Along with separating from someone we had planned on spending the best part of our lives with we are also faced with separating from many of the things that not only feel so familiar but also feel like a part of us in some way.

One of the biggest upheavals is the decision to either stay in what has been the marital home or move out and find somewhere else where we can begin to start all over again. Both of these options bring with them their own challenges and for many women this is not a decision that comes easily for them. In many cases this is come down to accepting the financial reality of the situation.

If you are emotionally attached (in a good way) to your family home and now the decision has been made to sell up, that can be particularly stressful for you. Even if you are in the position to stay in the family home it is quite possible that there will be lots of memories attached to the home that could trigger highly charged emotional responses in any number of different ways and being aware that this may be the case will help make the decision as to whether you choose to stay or sell up and move.

With any change in circumstances and more so when it comes to our home, there is a period of adjustment we go through and as we do one of the realizations that becomes clear as we take these next steps is that it is never really about a particular house or apartment or town or city that makes us grieve the loss when it is gone but rather the memories that were created in the home, the people who came in and out of our lives, the work we put into the garden, or transforming and redecorating a part of the house, the kids friends popping in and out, the sounds of children’s laughter, the family times when we all cuddled up to watch a movie, the sharing of cooking the family meals and the dreams we had for our futures.

If you accept that premise then you might also accept that the end of what was is also the beginning of something new. The only difference this time is that you have new awareness and experience to take with you on your journey and the choices you make are all yours.

“There is nothing good or bad but thinking makes it so. We see the world not as it is, but as we are” Shakespeare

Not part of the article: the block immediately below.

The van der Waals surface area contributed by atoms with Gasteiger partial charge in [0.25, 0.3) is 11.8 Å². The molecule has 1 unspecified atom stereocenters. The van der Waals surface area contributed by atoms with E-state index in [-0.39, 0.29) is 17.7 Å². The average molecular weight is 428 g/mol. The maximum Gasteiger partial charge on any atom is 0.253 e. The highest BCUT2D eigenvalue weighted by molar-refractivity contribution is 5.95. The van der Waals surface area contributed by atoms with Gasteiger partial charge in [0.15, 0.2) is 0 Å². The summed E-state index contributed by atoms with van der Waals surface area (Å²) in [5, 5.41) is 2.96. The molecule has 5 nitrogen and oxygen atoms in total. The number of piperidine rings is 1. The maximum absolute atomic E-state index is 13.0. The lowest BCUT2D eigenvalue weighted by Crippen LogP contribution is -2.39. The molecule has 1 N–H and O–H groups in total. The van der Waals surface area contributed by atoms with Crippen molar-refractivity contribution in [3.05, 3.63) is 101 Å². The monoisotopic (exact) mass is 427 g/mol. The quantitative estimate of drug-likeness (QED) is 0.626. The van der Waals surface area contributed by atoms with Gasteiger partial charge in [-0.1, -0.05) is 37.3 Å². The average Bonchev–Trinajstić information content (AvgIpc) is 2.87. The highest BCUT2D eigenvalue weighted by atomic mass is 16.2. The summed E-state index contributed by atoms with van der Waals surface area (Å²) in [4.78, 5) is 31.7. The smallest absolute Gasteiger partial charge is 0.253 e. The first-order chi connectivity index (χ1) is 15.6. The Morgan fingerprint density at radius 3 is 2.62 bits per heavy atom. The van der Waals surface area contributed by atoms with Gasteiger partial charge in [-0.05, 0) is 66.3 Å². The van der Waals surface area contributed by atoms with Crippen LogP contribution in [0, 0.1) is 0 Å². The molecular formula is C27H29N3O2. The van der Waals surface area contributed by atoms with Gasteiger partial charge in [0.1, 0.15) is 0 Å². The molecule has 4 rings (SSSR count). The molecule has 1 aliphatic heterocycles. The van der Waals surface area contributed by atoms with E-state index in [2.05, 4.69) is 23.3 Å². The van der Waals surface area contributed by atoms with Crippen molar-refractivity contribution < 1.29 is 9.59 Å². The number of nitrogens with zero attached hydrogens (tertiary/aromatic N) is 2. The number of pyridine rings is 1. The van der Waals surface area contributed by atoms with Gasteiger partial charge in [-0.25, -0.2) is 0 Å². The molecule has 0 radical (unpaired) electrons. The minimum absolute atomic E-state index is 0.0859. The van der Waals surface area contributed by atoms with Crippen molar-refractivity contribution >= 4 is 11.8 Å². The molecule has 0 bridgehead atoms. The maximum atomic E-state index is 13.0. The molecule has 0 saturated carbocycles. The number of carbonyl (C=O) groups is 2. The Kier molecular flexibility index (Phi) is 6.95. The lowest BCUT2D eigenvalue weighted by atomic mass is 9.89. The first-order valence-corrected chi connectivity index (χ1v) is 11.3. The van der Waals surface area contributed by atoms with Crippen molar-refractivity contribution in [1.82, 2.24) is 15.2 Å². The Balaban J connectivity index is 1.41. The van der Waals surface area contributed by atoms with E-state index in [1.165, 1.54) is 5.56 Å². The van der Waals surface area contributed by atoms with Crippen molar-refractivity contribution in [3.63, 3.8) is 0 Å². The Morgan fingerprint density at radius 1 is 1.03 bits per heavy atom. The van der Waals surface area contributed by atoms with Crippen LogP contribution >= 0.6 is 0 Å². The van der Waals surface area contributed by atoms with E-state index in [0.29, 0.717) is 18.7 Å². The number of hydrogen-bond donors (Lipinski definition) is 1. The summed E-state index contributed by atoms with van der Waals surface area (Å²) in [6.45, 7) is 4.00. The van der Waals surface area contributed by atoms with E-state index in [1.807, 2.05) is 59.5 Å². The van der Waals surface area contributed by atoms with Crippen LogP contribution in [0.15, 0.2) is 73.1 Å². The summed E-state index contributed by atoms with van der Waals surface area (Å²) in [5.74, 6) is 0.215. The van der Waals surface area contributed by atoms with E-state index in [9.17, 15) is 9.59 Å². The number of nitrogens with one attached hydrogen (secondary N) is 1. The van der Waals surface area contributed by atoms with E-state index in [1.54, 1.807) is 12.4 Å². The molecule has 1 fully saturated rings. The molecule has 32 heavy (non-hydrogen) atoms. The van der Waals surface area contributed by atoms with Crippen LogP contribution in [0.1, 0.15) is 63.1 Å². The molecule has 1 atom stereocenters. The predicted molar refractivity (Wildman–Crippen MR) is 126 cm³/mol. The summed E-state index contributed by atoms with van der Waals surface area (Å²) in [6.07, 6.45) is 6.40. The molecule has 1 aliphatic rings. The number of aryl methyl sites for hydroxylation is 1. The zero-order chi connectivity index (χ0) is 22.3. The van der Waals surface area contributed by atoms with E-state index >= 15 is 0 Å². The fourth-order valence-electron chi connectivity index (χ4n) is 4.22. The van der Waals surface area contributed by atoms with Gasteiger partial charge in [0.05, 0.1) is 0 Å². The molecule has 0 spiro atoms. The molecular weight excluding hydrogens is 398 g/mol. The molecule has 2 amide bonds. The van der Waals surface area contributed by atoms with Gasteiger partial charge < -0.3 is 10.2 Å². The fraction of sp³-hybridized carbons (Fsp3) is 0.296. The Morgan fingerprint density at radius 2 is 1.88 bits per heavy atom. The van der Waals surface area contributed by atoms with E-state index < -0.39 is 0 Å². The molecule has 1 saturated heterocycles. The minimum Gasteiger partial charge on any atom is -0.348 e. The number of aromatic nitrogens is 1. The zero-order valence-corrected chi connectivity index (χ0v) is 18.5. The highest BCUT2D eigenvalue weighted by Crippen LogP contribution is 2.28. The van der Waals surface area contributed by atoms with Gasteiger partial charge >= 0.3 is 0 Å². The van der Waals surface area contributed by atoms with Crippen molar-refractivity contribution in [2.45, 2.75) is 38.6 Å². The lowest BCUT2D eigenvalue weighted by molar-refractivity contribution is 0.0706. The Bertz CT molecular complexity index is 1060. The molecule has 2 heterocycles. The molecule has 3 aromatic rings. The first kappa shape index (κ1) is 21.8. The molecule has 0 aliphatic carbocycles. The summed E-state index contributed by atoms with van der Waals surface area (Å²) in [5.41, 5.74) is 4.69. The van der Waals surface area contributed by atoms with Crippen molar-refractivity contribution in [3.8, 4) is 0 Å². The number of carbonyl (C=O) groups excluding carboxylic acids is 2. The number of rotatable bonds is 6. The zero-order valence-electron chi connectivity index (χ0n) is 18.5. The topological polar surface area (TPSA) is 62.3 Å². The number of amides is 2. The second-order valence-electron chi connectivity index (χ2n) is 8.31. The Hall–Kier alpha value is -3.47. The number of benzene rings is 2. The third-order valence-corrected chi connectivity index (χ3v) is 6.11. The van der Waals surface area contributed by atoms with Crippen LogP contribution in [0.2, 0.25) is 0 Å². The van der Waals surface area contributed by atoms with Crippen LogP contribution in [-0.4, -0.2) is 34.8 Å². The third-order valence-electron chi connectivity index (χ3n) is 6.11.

You now get to be the creator of the next phase of your life and where and how you live it.

I believe that home is what we make it and we see evidence of this in the most unusual and unexpected places around the world all the time. What we might consider to be an uninhabitable ‘home’ the people who live there have the biggest, most beautiful smiles and appear to be far happier than many who live in the biggest mansions.

At its’ very heart it seems that the feeling about a home is the same for most people.

  • A safe and supportive environment
  • A place to call our own
  • A place where we are able to relax and be ourselves
  • A place to share with our family and friends
  • A place that is an expression of who we are and what is important to us

All of these things become evident from how we feel in our home and how other people are welcomed into our home. It is rarely about the size of the home, the luxurious trappings or the massive pool in the back yard, nice to have for sure, but what speaks to me straight away is the feeling you get when you walk inside and that is priceless.

One of my clients a while ago now, was really struggling with the thought of letting go of the home where she had raised her children and all the happy memories she had attached to the home. Once she was able to see that this was the end of that phase in her life and that it was OK to let go she began to see that making a new home was just one part of the new life she had ahead of her she became excited about the possibilities and put her time and energy into finding out what it was she really wanted including where she wanted to live.

After discussion with her family she ended up making a big move from her home town to a beachside location, in a different state where she settled into a much smaller home that needed some ‘work,’ but was affordable and started working in a job she had never done before and that she absolutely loved. She spent the next few years making some changes to the house little by little as she lovingly decorated each room adding her own unique style and personality. I have been there a few times since to visit and these words say it all.

Home is Where The Heart Is, and creating a new home after divorce is just one of the hidden gifts we never expected to receive.

To share your comments or personal story – send me an email: jenny@divorcedwomensclub.com.au

With love and gratitude

Jenny xx